Hope is this year’s Oscar hope
Maria Sødahl’s Håp selected as Norway’s candidate for best international film
Maria Sødahl’s film Håp (Hope) has been selected as Norway’s Oscar candidate for best international film this year. The film tells the story of Anja, played by Andrea Bræin Hovig, who is in the midst of an active career when, on Dec. 23, Little Christmas Eve, she receives news of a life-threatening cancer diagnosis. Throughout the following days, the effects of the illness reveal strains in her relationship, placing a love story at the center of the drama.
Hope was written and directed by Sødahl and is based in part on her personal experiences.
“I am extremely pleased and proud of my fantastic actors Andrea Bræin Hovig and Stellan Skarsgård. We will do our best to put Norway on the map, both in Europe and the United States,” said Sødahl in a press release.
The film was also nominated for the European Film Awards and and has so far been sold to more than 40 countries.
“The first time I read the screenplay, I thought, ‘This could win an Oscar.’ Now we are one step closer, and it feels fantastic,” said producer Thomas Robsahm.
With Hope on the Norwegian short list were the films Disco, directed by Jorunn Myklebust Syversen, and Selvportrett (Self-portrait), by Margreth Olin, Katja Høgset, and Espen Wallin.
Barn (Beware of Children), which swept the Amanda Awards and recently won the Nordic Council Film Prize, was notably missing from the short list.
The Oscars in a pandemic
The jury argued that the timelessness of Hope’s themes and the film’s courage and strength of presence could carry the film far in the competition.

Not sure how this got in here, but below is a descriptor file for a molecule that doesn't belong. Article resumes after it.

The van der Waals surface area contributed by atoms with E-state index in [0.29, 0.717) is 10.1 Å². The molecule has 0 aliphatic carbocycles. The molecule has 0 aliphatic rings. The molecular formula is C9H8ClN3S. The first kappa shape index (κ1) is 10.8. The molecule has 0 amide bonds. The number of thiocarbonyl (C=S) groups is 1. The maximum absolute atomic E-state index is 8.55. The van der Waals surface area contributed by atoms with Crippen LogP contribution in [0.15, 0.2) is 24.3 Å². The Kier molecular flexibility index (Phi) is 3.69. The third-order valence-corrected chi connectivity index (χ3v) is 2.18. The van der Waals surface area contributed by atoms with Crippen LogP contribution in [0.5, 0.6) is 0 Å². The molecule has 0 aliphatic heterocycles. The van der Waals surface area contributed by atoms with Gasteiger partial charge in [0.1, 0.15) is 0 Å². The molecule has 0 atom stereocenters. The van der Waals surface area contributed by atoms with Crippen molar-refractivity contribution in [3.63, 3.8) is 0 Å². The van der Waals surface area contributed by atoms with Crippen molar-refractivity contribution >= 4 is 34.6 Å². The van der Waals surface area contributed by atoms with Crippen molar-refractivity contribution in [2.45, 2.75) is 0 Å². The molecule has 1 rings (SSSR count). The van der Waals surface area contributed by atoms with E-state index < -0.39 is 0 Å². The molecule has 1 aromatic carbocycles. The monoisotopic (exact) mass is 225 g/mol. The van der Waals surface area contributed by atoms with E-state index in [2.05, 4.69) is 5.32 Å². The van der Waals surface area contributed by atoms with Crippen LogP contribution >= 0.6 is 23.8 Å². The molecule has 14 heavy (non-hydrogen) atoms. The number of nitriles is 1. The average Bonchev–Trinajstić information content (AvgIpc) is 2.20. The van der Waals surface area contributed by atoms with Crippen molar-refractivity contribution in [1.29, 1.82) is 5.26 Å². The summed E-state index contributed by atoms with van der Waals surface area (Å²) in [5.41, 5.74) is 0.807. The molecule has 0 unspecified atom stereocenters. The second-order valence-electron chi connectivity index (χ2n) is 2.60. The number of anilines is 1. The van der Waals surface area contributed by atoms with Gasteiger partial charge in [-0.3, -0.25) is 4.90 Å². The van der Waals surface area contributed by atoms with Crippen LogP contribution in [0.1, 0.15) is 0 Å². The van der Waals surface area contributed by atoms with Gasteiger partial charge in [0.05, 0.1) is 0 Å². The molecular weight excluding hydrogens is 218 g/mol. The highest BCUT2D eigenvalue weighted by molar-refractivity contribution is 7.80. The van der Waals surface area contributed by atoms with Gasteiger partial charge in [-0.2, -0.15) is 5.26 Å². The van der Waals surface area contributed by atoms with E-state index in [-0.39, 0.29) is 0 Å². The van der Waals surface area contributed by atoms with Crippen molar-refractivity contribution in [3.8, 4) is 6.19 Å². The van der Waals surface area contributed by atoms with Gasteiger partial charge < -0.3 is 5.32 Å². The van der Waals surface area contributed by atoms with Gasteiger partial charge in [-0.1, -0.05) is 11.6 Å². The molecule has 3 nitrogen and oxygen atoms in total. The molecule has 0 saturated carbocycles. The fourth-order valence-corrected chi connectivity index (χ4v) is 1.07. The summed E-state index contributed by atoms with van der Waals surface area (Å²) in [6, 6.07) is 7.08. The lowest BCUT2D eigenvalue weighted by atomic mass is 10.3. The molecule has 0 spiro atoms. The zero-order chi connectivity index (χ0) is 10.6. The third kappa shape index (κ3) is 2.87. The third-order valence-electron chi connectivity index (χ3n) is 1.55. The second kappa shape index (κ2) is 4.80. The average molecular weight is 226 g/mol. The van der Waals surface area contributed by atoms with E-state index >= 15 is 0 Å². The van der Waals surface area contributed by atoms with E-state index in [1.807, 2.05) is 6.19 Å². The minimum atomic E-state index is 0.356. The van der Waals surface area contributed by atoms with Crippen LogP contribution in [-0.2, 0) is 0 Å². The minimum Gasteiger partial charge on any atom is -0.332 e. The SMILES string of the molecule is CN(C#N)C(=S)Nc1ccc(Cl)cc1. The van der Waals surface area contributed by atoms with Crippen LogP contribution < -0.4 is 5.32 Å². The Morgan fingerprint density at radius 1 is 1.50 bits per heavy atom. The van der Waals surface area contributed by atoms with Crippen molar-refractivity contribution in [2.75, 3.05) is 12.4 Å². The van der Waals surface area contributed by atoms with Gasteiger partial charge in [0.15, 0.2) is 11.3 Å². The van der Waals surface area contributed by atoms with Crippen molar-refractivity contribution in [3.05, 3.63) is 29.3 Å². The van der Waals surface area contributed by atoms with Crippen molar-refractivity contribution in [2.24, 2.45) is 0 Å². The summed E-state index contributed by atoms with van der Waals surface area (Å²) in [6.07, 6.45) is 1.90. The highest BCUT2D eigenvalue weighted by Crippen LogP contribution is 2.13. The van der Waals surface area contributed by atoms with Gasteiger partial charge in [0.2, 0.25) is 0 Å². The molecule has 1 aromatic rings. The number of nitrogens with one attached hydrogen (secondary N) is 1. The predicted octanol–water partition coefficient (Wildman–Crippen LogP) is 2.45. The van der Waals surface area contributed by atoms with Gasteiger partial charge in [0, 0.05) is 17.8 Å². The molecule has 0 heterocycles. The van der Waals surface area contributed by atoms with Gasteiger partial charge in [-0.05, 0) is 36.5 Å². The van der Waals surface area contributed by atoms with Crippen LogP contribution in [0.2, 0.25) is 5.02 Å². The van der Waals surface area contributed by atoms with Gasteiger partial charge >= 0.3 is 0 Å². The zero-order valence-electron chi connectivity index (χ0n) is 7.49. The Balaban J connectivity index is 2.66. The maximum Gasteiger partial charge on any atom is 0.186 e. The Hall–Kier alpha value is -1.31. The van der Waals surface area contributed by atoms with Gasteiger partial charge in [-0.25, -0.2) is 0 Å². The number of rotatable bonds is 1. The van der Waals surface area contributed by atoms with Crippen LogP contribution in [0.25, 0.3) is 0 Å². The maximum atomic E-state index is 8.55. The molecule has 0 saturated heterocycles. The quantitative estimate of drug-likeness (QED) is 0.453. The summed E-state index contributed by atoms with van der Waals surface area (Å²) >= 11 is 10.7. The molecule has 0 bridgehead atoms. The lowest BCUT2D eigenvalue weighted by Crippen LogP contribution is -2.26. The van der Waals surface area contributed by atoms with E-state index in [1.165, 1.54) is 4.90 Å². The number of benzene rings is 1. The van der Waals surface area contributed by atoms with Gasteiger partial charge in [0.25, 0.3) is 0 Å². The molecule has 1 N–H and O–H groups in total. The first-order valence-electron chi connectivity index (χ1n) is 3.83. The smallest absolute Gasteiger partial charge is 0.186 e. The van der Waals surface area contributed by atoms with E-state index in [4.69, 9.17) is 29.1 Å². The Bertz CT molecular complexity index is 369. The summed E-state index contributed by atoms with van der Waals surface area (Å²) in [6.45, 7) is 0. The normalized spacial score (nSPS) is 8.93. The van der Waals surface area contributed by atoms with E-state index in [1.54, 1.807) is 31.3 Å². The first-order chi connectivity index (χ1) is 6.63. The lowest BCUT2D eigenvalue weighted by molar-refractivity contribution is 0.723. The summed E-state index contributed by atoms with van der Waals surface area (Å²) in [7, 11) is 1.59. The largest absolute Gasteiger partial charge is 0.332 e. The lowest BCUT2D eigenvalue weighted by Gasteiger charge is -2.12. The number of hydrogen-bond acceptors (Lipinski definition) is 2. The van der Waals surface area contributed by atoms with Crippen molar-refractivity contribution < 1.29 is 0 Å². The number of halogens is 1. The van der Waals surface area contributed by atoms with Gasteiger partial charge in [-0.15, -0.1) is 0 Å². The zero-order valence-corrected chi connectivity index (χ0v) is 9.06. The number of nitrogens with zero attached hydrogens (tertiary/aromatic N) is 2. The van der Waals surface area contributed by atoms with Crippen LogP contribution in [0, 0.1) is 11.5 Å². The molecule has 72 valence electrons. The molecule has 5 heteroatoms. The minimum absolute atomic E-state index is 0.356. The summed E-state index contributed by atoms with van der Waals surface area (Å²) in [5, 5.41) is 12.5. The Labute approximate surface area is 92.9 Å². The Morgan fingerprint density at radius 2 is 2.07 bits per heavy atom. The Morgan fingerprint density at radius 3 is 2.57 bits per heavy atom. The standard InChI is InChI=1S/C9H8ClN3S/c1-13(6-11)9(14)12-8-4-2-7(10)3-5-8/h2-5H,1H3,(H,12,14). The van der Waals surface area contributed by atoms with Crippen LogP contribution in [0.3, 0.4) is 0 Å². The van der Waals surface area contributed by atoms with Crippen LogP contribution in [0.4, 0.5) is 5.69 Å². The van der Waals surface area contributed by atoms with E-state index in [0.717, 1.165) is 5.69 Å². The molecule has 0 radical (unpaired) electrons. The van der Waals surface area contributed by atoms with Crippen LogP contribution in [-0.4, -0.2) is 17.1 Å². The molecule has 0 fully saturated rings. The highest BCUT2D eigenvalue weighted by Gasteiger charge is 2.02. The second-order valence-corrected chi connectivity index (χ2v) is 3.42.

“The film Hope is an uncommonly intimate and original story about a family that experiences a transformative crisis. In the shadow of a sudden and serious illness, the film celebrates life and love in confrontation with the unthinkable,” the jury remarked in its comments.
The Norwegian Oscar committee, which is comprised of eight members from various sectors of the film industry, has thoroughly evaluated 33 films, all beneath the Academy’s new regulatory framework during the COVID-19 crisis.
“With an ongoing pandemic, it is especially important to think creatively and in new ways to reach the Oscar committee members who will watch and vote for the films,” said the Norwegian Film Institute in a press release. The institute stressed that all the films have shown great understanding of what it means to be a Norwegian Oscar candidate and have put forth strong campaigns.
Hope must now compete with films from around the world, first for a spot on the short list of 10 and then for a place among the final five international nominees. So far, 92 films have been submitted.
Next year’s Oscars has been delayed due to the pandemic and is scheduled for April 25, 2021, in Los Angeles. In all, five Norwegian films have been nominated, including Kon-Tiki (2013), Elling (2001), and The Pathfinder (1987). In 2016, The King’s Choice (Kongens nei) was on the Academy’s short list.
(Translated by Andy Meyer)
This article originally appeared in the Nov. 27, 2020, issue of The Norwegian American. To subscribe, visit SUBSCRIBE or call us at (206) 784-4617.